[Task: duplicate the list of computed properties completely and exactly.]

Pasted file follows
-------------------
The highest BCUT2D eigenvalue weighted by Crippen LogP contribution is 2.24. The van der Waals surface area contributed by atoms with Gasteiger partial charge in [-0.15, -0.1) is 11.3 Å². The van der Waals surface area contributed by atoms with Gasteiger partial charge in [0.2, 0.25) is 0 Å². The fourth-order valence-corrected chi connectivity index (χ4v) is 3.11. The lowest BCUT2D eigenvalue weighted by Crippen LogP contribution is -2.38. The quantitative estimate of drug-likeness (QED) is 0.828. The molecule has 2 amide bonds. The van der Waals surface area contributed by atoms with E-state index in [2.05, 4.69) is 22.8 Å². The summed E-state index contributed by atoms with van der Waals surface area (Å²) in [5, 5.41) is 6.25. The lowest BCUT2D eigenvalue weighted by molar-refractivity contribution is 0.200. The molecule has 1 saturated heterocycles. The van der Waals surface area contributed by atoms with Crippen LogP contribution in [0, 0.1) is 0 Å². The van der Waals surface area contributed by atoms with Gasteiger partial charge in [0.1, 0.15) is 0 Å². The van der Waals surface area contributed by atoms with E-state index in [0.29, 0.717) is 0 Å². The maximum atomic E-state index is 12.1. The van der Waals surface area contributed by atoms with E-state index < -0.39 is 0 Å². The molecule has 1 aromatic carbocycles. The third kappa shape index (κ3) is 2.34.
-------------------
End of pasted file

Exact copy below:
The highest BCUT2D eigenvalue weighted by Crippen LogP contribution is 2.24. The van der Waals surface area contributed by atoms with Gasteiger partial charge in [-0.15, -0.1) is 11.3 Å². The van der Waals surface area contributed by atoms with Gasteiger partial charge in [0.2, 0.25) is 0 Å². The fourth-order valence-corrected chi connectivity index (χ4v) is 3.11. The lowest BCUT2D eigenvalue weighted by Crippen LogP contribution is -2.38. The quantitative estimate of drug-likeness (QED) is 0.828. The molecule has 2 amide bonds. The van der Waals surface area contributed by atoms with E-state index in [2.05, 4.69) is 22.8 Å². The summed E-state index contributed by atoms with van der Waals surface area (Å²) in [5, 5.41) is 6.25. The lowest BCUT2D eigenvalue weighted by molar-refractivity contribution is 0.200. The molecule has 1 saturated heterocycles. The van der Waals surface area contributed by atoms with Crippen LogP contribution in [0, 0.1) is 0 Å². The van der Waals surface area contributed by atoms with Gasteiger partial charge in [0.1, 0.15) is 0 Å². The van der Waals surface area contributed by atoms with E-state index in [0.29, 0.717) is 0 Å². The maximum atomic E-state index is 12.1. The van der Waals surface area contributed by atoms with E-state index < -0.39 is 0 Å². The molecule has 1 aromatic carbocycles. The third kappa shape index (κ3) is 2.34.